Tuesday, February 11, 2014

Niles in the Spotlight

The episode of Frasier that premiered on this night in 1999 is hardly my favorite.

In fact, as its title — "Three Valentines" — suggests, it is actually three vignettes, two of which I don't particularly like.

The one I do like has almost no dialogue. It featured Niles (David Hyde Pierce) in some of the best purely physical comedy I have seen. Good physical comedy needs no dialogue, and Pierce could convey so much about his character in the ways he moved and the things he did. He didn't need words.

I have had the audacity (in the opinion of some) to compare Pierce's performance to the best of Dick Van Dyke or Don Knotts, both of whom I admire very much. I understand where my friends are coming from, but I still think the comparison is justified.

Quite simply, Niles had been given use of his brother's apartment to entertain a Valentine's Day date. He was at his fastidious best, spotting a (mostly imperceptible) wrinkle in his trouser leg and setting about pressing it before his date arrived. But he got distracted by the meal he had cooking in the kitchen, and the trousers began to smolder after being under the iron too long.

The episode's other two vignettes simply weren't very amusing. In one, Frasier kept getting mixed signals from his companion about whether she was open to more than a kiss at the evening's end. In the other, Daphne and Martin were dealing with romance issues while dining together at a restaurant.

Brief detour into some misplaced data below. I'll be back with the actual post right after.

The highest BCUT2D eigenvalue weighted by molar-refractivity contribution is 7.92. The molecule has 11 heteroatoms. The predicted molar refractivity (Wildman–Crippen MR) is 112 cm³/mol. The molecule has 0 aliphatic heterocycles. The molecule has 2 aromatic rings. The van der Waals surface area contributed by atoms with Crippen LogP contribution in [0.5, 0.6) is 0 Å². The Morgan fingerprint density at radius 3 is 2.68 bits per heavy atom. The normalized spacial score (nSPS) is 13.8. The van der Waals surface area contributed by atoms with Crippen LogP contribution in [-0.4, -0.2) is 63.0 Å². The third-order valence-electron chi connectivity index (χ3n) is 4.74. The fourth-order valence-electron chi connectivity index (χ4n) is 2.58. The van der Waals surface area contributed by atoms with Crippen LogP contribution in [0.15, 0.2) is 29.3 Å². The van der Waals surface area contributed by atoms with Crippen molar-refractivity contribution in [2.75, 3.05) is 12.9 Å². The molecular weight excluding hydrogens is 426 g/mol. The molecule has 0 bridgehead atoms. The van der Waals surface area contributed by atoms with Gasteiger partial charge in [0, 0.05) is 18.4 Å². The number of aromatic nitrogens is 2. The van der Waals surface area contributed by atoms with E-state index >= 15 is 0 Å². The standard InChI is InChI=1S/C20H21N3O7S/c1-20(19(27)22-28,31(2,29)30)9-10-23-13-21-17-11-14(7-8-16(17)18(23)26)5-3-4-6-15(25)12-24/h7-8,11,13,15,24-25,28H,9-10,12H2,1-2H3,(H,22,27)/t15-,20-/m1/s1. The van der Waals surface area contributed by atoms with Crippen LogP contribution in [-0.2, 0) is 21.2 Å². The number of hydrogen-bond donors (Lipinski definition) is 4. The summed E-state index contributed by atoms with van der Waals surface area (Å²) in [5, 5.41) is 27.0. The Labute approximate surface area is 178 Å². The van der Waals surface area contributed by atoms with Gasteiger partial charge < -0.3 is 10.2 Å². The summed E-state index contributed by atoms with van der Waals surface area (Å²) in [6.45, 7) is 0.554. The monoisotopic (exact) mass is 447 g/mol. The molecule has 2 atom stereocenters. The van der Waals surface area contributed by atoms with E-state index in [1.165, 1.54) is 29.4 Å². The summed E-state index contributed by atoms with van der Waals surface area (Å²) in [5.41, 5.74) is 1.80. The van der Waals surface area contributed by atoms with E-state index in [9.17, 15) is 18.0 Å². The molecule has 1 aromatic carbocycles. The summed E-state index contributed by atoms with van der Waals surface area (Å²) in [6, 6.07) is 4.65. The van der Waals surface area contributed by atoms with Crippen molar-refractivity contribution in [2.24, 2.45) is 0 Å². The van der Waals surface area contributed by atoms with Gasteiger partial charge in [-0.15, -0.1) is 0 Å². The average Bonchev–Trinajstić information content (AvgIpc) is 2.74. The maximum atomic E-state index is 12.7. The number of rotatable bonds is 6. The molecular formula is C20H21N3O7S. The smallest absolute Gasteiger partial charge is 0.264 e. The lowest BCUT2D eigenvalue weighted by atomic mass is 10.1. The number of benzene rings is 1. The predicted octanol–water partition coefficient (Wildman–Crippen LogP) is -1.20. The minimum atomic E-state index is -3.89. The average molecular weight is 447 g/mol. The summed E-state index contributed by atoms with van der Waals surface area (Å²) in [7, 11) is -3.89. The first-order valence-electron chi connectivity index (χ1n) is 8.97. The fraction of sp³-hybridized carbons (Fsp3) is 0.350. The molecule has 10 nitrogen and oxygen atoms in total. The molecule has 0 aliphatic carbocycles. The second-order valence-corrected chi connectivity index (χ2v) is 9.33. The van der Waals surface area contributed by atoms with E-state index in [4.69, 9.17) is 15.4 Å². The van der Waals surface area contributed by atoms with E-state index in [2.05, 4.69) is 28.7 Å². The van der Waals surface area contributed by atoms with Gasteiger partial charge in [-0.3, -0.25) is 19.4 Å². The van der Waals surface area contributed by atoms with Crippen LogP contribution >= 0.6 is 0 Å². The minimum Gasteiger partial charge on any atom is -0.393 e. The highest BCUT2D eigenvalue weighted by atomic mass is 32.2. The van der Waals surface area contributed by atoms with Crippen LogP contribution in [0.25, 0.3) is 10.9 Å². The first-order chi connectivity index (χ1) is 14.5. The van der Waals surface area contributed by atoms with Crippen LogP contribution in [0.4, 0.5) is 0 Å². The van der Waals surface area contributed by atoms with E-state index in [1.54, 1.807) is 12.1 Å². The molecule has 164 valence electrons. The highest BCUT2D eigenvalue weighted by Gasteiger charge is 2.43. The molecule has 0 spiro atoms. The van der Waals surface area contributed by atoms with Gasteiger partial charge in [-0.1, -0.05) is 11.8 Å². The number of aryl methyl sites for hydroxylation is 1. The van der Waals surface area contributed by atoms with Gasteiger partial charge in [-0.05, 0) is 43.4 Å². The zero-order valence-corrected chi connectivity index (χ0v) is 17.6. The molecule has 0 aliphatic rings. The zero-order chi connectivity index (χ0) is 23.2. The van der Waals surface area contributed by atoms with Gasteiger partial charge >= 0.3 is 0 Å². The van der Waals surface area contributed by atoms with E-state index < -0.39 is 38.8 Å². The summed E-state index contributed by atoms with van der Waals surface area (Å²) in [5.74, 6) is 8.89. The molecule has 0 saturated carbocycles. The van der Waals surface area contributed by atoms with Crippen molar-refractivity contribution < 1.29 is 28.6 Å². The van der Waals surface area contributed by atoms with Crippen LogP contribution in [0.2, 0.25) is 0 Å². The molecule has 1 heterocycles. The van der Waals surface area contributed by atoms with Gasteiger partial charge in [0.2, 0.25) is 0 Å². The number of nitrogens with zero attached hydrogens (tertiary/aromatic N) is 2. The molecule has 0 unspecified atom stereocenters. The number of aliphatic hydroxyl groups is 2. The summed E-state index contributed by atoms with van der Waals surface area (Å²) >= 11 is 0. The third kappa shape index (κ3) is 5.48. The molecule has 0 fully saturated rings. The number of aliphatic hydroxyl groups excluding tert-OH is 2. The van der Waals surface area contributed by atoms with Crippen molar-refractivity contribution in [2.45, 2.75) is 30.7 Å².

But Niles had the stage all to himself — except for Eddie, who watched Niles intently and barked occasionally. And Niles certainly was a sight to see.

He tried to press his trouser leg, but he noticed an errant thread. Distracted by the thread, he put the iron down on his trousers and went off to find scissors to cut the thread. (One of the hilarious touches was how Niles' childhood training kicked in as he retrieved the scissors, deliberately slowing down so as to be sure not to run with scissors and reversing the way he was holding them so the sharp end pointed down — no doubt as his mother had instructed him when he was a little boy.)

He still succeeded in cutting his finger, producing some light bleeding, but, once again, Niles' childhood training kicked in, and he passed out frequently from supposed loss of blood.

Eventually, he accidentally set fire to his brother's couch and tried to put it out — but he just couldn't manage the fire extinguisher.

So he fell back on a pot of pasta from the kitchen, dousing the flames but filling Frasier's apartment with smoke.

Niles tried to get rid of the smoke by opening the door, but he caught a glimpse of his cut finger, remembered his blood loss and collapsed on the floor while Eddie ate the pasta in the couch cushion.

Game over.